|US6925758||May 6, 2003||Aug 9, 2005||Newell Operating Company||Forced entry resistance device for sash window assembly|
|US6983963||Jan 27, 2003||Jan 10, 2006||Newell Operating Company||Forced entry resistance device for sash lock|
|US7070215||Apr 29, 2004||Jul 4, 2006||Andersen Corporation||Tilt latch mechanism for hung windows|
|US7322619||Jan 26, 2006||Jan 29, 2008||Truth Hardware Corporation||Integrated lock and tilt-latch mechanism for a sliding window|
|US7510221||Feb 9, 2007||Mar 31, 2009||Newell Operating Company||Sash lock assembly having forced entry resistance|
|US7665775 *||Aug 4, 2003||Feb 23, 2010||Hughes Supply Company Of Thomasville, Inc.||Locking window having a cam latch|
|US7963577||Sep 25, 2007||Jun 21, 2011||Truth Hardware Corporation||Integrated lock and tilt-latch mechanism for a sliding window|
|US8205919||Apr 28, 2008||Jun 26, 2012||Newell Operating Company||Sash lock with forced entry resistance|
|US8789857 *||Jun 8, 2012||Jul 29, 2014||Vision Industries Group, Inc.||Force entry resistant sash lock|
|US8807607 *||Aug 2, 2012||Aug 19, 2014||Rodon Limited Partnership||Locking device, particularly for double-hung windows|
|US20040221513 *||May 6, 2003||Nov 11, 2004||Dean Pettit||Forced entry resistance device for sash window assembly|
|US20050146143 *||Jan 6, 2004||Jul 7, 2005||Lutfallah Anthony G.||Universal stop for a slidable window|
|US20120284993 *||Nov 15, 2012||Luke Liang||Screwless Sash Lock for Metal and Plastic Window Sashes and the Like|
|US20120313387 *||Dec 13, 2012||Luke Liang||Force Entry Resistant Sash Lock|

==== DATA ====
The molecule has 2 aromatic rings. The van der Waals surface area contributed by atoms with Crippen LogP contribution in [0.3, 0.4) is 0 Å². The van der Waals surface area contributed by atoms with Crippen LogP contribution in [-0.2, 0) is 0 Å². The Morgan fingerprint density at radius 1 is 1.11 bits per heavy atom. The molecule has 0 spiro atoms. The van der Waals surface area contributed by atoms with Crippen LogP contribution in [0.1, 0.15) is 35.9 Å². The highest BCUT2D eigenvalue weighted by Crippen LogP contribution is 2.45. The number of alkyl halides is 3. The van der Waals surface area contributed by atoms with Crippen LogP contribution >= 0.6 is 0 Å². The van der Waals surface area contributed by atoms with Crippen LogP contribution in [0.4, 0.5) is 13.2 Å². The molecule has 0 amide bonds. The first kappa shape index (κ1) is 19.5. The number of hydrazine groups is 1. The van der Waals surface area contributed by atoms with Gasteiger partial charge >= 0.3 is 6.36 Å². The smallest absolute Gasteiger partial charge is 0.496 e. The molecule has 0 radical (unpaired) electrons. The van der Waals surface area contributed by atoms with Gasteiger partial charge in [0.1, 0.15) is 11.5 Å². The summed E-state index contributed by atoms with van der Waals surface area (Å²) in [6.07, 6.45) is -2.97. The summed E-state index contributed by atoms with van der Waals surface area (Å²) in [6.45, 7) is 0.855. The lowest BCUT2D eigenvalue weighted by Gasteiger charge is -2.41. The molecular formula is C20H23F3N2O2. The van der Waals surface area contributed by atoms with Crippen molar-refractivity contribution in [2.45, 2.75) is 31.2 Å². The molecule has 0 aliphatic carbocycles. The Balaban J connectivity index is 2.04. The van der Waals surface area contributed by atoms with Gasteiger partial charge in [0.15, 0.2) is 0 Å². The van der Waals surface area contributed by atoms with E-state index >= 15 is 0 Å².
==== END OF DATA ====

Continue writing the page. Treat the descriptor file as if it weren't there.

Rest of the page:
|US20140035298 *||Aug 2, 2012||Feb 6, 2014||Joel I. Glickman||Locking device, particularly for double-hung windows|
|WO2002035040A1 *||Oct 18, 2000||May 2, 2002||Southco||Sliding window latch|
|U.S. Classification||292/242, 292/DIG.49|
|International Classification||E05C3/04, E05B15/04|
|Cooperative Classification||Y10T292/104, Y10S292/49, E05C3/046, E05B15/04|
|Mar 11, 1991||AS||Assignment|
Owner name: TRUTH DIVISION OF SPX CORPORATION, A CORP. OF DE
Free format text: ASSIGNMENT OF ASSIGNORS INTEREST.;ASSIGNOR:PILTINGSRUD, STEPHEN M.;REEL/FRAME:005626/0390
Effective date: 19910129
|Nov 15, 1993||AS||Assignment|
Owner name: TRUTH HARDWARE CORPORATION, MINNESOTA
Free format text: ASSIGNMENT OF ASSIGNORS INTEREST;ASSIGNOR:TRUTH DIVISION SPX CORPORATION;REEL/FRAME:006763/0240
Effective date: 19931105
|Oct 16, 1995||FPAY||Fee payment|
Year of fee payment: 4
|Nov 4, 1999||FPAY||Fee payment|
Year of fee payment: 8
|Nov 19, 2003||REMI||Maintenance fee reminder mailed|
|Nov 20, 2003||REMI||Maintenance fee reminder mailed|
|May 5, 2004||SULP||Surcharge for late payment|
Year of fee payment: 11
|May 5, 2004||FPAY||Fee payment|
Year of fee payment: 12